TIME_WAIT                          ACK
FIN/ACK                        Timeout
CLOSED

8/15/2012                                                                        9
TCP State Transition Diagram
      Questions
    State transitions
   Describe the path taken by a server under normal
conditions
   Describe the path taken by a client under normal
conditions
   Describe the path taken assuming the client closes the
connection first
    TIME_WAIT state
   What purpose does this state serve
   Prove that at least one side of a connection enters this
state
   Explain how both sides might enter this state

8/15/2012                                                              10
TCP State Transition Diagram
Active
CLOSED                       open/SYN
Passive open      Close          Close
SYN/SYN + ACK         LISTEN
Send/SYN
SYN_RCVD                                           SYN_SENT
ACK    SYN/SYN + ACK
SYN + ACK/ACK
ESTABLISHED

TCP A                                                     TCP B
1.   CLOSED                                                     LISTEN
2.   SYN-SENT           --> <SEQ=100><CTL=SYN>      -->         SYN-RECEIVED
3.   ESTABLISHED       <-- <SEQ=300><ACK=101><CTL=SYN,ACK> <-- SYN-RECEIVED
4.   ESTABLISHED       --> <SEQ=101><ACK=301><CTL=ACK>   -->    ESTABLISHED
5.   ESTABLISHED       --> <SEQ=101><ACK=301><CTL=ACK><DATA> --> ESTABLISHED

8/15/2012                                                                 11
TCP State Transition Diagram
Active
CLOSED                           open/SYN
Passive open         Close             Close
SYN/SYN + ACK            LISTEN
Send/SYN
SYN_RCVD                                                SYN_SENT
ACK      SYN/SYN + ACK
Close/FIN                      SYN + ACK/ACK
Close/FIN                       ESTABLISHED
FIN/ACK
FIN_WAIT_1            FIN/ACK                          CLOSE_WAIT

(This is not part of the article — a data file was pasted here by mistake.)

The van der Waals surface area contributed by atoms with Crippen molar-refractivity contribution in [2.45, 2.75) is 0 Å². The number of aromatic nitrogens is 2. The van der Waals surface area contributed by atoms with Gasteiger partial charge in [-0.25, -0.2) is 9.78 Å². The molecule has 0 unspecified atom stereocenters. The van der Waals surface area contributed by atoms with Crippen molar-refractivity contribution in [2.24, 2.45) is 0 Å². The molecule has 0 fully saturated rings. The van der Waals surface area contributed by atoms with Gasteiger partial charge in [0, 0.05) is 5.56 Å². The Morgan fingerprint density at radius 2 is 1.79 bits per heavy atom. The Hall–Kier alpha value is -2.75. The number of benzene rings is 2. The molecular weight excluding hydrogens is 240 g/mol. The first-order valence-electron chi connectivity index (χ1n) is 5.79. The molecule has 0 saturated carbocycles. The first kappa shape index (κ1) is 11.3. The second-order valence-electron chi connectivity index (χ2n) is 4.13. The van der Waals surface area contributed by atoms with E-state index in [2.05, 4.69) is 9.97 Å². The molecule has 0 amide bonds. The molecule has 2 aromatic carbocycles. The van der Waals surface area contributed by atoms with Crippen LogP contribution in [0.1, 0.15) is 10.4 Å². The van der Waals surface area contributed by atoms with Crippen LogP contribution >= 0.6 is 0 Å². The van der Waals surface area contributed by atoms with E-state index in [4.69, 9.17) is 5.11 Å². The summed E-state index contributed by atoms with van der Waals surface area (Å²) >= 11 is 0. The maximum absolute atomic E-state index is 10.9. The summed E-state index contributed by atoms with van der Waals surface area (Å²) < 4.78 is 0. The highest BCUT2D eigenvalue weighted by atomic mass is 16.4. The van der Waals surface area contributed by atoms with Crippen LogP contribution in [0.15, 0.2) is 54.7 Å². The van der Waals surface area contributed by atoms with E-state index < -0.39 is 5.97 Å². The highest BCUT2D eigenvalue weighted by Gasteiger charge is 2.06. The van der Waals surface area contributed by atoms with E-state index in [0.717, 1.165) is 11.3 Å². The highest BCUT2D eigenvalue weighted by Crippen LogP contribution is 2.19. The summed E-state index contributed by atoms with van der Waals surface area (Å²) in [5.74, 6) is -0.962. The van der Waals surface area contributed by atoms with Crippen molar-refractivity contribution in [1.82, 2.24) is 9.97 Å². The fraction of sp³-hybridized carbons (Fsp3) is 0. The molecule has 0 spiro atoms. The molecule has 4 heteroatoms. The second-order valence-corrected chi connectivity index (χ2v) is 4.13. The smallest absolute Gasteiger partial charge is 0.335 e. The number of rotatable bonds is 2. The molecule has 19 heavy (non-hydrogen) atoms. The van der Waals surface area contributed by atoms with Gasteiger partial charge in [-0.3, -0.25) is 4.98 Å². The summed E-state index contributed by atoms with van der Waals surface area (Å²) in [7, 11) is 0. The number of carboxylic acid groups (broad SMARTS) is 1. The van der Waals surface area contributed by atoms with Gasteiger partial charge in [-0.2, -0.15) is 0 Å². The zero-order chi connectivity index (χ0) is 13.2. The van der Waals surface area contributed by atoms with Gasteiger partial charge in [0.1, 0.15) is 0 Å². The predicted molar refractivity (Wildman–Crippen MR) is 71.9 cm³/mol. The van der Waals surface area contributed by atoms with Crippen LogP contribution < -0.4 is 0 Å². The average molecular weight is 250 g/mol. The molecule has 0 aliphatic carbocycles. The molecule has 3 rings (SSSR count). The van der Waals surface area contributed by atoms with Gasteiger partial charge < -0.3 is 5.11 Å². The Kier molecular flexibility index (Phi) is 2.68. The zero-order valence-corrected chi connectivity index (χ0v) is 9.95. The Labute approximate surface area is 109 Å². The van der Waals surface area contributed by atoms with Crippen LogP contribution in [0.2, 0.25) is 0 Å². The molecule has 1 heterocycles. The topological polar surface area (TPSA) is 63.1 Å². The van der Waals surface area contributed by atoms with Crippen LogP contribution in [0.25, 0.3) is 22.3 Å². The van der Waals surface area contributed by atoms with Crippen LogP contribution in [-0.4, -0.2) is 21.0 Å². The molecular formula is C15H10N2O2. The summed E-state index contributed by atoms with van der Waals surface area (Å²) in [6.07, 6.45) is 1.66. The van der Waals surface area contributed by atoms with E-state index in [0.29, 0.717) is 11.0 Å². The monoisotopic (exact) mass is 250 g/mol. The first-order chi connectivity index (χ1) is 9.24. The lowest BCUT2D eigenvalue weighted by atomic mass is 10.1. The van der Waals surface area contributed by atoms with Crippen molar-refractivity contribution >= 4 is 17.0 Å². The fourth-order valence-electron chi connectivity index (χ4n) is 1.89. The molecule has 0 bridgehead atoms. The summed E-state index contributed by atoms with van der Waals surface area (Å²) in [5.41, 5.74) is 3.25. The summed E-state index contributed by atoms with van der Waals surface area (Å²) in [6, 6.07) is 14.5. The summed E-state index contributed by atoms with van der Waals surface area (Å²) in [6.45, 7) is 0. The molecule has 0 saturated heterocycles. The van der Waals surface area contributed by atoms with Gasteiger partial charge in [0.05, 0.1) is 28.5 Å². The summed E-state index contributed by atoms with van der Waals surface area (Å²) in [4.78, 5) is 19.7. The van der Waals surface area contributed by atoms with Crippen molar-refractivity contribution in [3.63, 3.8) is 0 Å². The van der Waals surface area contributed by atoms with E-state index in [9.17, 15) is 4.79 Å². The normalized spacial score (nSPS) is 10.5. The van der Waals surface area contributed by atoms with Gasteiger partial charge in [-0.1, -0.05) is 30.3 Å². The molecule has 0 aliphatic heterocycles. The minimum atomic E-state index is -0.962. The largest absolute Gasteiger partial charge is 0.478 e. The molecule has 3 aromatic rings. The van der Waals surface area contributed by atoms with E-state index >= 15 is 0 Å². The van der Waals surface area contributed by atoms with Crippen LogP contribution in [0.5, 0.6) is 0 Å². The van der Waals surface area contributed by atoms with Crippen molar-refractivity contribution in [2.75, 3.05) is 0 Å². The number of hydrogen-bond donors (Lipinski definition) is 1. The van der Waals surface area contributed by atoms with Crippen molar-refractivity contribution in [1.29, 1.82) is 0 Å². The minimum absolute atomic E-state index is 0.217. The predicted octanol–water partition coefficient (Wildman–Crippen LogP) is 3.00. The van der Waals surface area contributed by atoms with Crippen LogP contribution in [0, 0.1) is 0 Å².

ACK                           CLOSING          Close/FIN
FIN_WAIT_2       FIN +                                   LAST_ACK
ACK/ACK             ACK
TIME_WAIT                          ACK
FIN/ACK                        Timeout
CLOSED

8/15/2012                                                                        12
TCP Sliding Window Protocol
      Sequence numbers
    Indices into byte stream
      ACK sequence number
    Actually next byte expected as opposed to last byte received
    Enables dynamic receive window size
    Data ready for delivery to application until requested
    Out-of-order data out to maximum buffer capacity
      Sender buffers
    Unacknowledged data
    Unsent data out to maximum buffer capacity

8/15/2012                                                                  13
TCP Sliding Window Protocol
– Sender Side
    LastByteAcked <= LastByteSent
    LastByteSent <= LastByteWritten
    Buffer bytes between LastByteAcked and LastByteWritten

Maximum buffer size

Data available, but
outside window

First unacknowledged byte             Last byte sent
8/15/2012                                                        14
TCP Sliding Window Protocol
      NextByteExpected <= LastByteRcvd + 1
      Buffer bytes between NextByteRead and LastByteRcvd

Maximum buffer size

Buffered, out-of-order data
Next byte expected (ACK value)
Next byte to be read by application
8/15/2012                                                      15
TCP ACK generation - 1
Maximum buffer size

Available buffer size

Next byte expected (ACK value)
Next byte to be read by application

    Arrival of in-order segment with expected seq #. All